Now don't misunderstand me, I'm not saying we should play with fire. Our God is a consuming fire. I was reminded today of the story of Uzzah, do you know that story in 1 Chronicles 13, where the Ark of God was being delivered in a prohibited manner, not the way prescribed by God's word? It was going to topple off this cart that was its vehicle, and Uzzah - who was a good man - he reached out his hand to steady it, and he was struck down dead. David was very perturbed by how God had moved here, and in 1 Chronicles 13:12 it says: 'David was afraid of God that day, saying 'How can I bring the Ark of God to me?''. Do you know what he's saying? 'How can I ever be intimate with a God like that, because I know how sinful I am!'. Our God is a consuming fire, and I'm not saying that we play fast and loose with God - but here's the bottom line: Moses, the man of God, saw the same fire, but he went up the Mountain! What was the difference? Here's the difference: when your desire for God surpasses the fear of the unknown, then you will ascend the Hill of the Lord!
Which is greater? Your desire for God, whatever it looks like, or your fear of the unknown? You see, Moses disregarded his own life even, he counted his life as nothing. You've got to get to that point where you die in order to live, and your reputation will die along with it, and where all your boundaries, all your restrictions - whether they're self-inflicted or man-made from others - where they die; and it's do-or-die, 'I will go through with God no matter what'. That was the difference.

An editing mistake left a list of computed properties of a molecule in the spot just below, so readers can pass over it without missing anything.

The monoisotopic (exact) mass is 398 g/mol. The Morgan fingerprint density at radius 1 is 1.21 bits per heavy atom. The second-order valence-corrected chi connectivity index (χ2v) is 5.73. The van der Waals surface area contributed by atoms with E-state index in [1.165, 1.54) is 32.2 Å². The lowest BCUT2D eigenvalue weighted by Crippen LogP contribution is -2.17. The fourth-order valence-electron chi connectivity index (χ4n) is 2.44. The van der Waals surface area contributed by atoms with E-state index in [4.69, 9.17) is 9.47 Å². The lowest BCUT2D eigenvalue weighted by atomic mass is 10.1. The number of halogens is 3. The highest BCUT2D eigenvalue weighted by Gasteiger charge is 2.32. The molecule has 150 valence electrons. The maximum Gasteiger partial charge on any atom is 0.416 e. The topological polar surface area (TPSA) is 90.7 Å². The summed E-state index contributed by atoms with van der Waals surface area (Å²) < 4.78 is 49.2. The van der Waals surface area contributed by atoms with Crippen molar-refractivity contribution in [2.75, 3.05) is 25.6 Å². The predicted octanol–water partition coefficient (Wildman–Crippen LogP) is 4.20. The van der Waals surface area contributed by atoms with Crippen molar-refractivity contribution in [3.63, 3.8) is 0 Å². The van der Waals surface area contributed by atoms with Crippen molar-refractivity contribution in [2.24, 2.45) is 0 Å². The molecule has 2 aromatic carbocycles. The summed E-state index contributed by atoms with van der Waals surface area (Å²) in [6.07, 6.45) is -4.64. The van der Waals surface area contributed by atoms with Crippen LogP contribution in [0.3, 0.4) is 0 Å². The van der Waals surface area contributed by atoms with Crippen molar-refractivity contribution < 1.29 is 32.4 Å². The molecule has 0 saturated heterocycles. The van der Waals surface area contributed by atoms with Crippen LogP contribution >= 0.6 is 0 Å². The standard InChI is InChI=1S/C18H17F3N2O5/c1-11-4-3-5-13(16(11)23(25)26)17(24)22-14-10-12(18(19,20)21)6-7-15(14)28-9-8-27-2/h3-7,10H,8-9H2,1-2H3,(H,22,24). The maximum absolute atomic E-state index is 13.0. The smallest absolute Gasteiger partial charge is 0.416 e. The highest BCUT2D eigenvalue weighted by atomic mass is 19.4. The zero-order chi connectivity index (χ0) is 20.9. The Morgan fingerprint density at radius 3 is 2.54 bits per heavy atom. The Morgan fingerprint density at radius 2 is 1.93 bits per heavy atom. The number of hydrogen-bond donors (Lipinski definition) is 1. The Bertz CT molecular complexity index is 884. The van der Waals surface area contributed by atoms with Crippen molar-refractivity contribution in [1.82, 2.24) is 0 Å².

Now the good news tonight is that we are New Covenant believers. Turn with me to Hebrews chapter 12 for a moment, and it will all be very clear from what we have already looked at in Deuteronomy. Look at verse 18 of Hebrews 12: 'For you have not come to the mountain that may be touched and that burned with fire, and to blackness and darkness and tempest, and the sound of a trumpet and the voice of words, so that those who heard it begged that the word should not be spoken to them anymore. (For they could not endure what was commanded: 'And if so much as a beast touches the mountain, it shall be stoned or shot with an arrow'. And so terrifying was the sight that Moses said, 'I am exceedingly afraid and trembling')' - now, he said that, but it didn't stop him going up the Mountain, did it? You see, it was a test. 'But you have come to Mount Zion and to the city of the living God, the heavenly Jerusalem, to an innumerable company of angels, to the general assembly and church of the firstborn who are registered in heaven, to God the Judge of all, to the spirits of just men made perfect, to Jesus the Mediator of the new covenant, and to the blood of sprinkling that speaks better things than that of Abel. See that you do not refuse Him who speaks. For if they did not escape who refused Him who spoke on earth, much more shall we not escape if we turn away from Him who speaks from heaven, whose voice' - watch this - 'then shook the earth; but now He has promised, saying, 'Yet once more I shake not only the earth, but also heaven'. Now this, 'Yet once more', indicates the removal of those things that are being shaken, as of things that are made, that the things which cannot be shaken may remain. Therefore, since we are receiving a kingdom which cannot be shaken, let us have grace, by which we may serve God acceptably with reverence and godly fear'. Amen! Do you see the truth here? That when God comes, there is a shaking; and He shakes in order that things that can't remain will be broken, will disseminate and dissolve, that the things that are eternal will remain.